What We Need from Suze Orman Instead of Another Celebrity-Endorsed Useless Prepaid Debit Card

If you don’t want to use (or can’t use) a credit card, then don’t.

Place your money into a bank or credit union and use their debit card. Despite what you may hear, not all banks charge debit card fees. Find a bank or credit union that doesn’t charge you money each month to hold (and provide access to) your money.

If you are unable to get a bank or credit union account for whatever reason, then wait until you can. If you must get some form of card, then you may want to consider a prepaid card. This should really be seen as a last resort. If you need to get a prepaid card realize that you are more than likely going to pay some service fees.

Right now there are two prepaid cards on the market that I’m aware of that give you the ability to avoid all fees by jumping through a few hoops (i.e. minimum balance, direct deposit, etc.). The rest of the cards in this market are pretty bad in the sense that they are marketed as a long-term solution and that you are paying a bunch of fees to access your own money.

Russell Simmons has a card. It’s bad. The Kardashians created a “kard” in this market. It was bad too. So bad, that it was run out of town. Who’s up for another celebrity-branded prepaid card? This time it’s not just a celebrity. It’s the self-proclaimed “Most Trusted Personal Finance Expert” in America today, Suze Orman. She just released The Approved Card. I like Suze, but I don’t like that she has created this card and is marketing it in this way.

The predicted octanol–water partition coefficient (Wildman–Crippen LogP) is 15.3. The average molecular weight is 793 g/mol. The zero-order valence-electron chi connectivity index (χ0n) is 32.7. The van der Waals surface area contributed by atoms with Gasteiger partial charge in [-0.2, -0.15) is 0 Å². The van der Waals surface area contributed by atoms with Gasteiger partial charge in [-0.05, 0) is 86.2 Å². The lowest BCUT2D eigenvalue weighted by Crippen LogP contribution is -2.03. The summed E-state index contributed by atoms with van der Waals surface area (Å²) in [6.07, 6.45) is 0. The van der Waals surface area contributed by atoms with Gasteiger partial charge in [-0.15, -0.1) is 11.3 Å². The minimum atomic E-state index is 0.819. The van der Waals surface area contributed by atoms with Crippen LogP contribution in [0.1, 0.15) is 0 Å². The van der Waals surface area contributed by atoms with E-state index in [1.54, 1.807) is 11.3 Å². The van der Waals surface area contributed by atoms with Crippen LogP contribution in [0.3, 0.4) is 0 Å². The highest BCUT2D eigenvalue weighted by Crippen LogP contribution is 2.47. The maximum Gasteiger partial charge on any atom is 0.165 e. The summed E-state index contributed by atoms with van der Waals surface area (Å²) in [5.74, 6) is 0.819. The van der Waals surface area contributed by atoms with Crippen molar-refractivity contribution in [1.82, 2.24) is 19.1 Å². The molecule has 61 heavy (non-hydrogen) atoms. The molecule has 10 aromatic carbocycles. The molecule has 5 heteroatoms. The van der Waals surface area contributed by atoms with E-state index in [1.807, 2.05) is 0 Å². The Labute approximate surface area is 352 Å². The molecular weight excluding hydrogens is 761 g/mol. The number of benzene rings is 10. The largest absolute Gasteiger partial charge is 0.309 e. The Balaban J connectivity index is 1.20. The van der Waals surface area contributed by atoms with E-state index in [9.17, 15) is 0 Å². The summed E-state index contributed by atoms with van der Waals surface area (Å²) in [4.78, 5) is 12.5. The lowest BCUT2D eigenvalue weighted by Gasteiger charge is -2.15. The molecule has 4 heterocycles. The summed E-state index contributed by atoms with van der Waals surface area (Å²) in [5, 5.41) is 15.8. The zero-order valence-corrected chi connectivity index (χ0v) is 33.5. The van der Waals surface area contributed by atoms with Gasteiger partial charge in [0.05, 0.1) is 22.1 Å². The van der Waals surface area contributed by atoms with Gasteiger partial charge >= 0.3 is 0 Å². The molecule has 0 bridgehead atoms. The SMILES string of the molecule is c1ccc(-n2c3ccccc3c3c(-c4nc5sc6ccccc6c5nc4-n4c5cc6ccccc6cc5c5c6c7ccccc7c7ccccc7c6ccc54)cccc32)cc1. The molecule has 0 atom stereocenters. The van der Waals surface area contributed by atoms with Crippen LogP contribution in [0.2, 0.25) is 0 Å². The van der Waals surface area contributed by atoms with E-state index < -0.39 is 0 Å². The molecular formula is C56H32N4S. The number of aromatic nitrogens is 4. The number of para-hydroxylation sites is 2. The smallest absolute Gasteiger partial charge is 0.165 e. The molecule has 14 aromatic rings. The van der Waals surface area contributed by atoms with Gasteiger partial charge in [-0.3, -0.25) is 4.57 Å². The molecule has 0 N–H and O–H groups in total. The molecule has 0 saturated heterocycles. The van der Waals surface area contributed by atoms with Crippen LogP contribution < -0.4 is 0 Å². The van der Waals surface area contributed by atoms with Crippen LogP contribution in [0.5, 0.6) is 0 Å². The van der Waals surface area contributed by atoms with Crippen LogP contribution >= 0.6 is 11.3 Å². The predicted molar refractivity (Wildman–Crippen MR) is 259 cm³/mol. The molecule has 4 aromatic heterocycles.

Suze Orman Approved Card

Me? Ignorant of the big picture? Let's have a look.

Here’s why, after seeing last night’s Nightline where Suze preaches about getting rid of holiday debt, of all things, that I can’t believe Suze is pushing this card:

1. The card comes with a $3 monthly fee, or $36 a year, plus a bunch of other possible fees depending on how you use it. That’s very close to the $5 per month fee that Bank of America backed off on. And with Bank of America at least you get a bank, with checks and tellers, and loads of ATMs.

At best this card is on-par with the Upside Visa prepaid card. Why not create a truly no-fee prepaid card? Why would Suze create this versus just partnering with someone like PerkStreet, a card that is truly helping consumers get out of debt and get rewards for spending? Ironically, Bancorp is backing both deals.

2. The card is marketed as an “easier, smarter way to be debt free”. As opposed to what? Cash? It’s certainly not easier or smarter than a no-fee bank debit card.

3. The credit project is dead on arrival. Your activity on this card will be anonymously reported to one of the credit bureaus (TransUnion), in hopes that they will one day consider it for inclusion in your credit report. This will never happen. Debit or prepaid spending has absolutely nothing to do with credit and your ability to be viewed as credit-worthy.

By definition, debit and prepaid spending should not be on your credit report. Anyone who thinks otherwise is living in la la land. But does that stop Suze from using the credit project thing as a selling point? Nope. In her interview with Huffington Post, she says,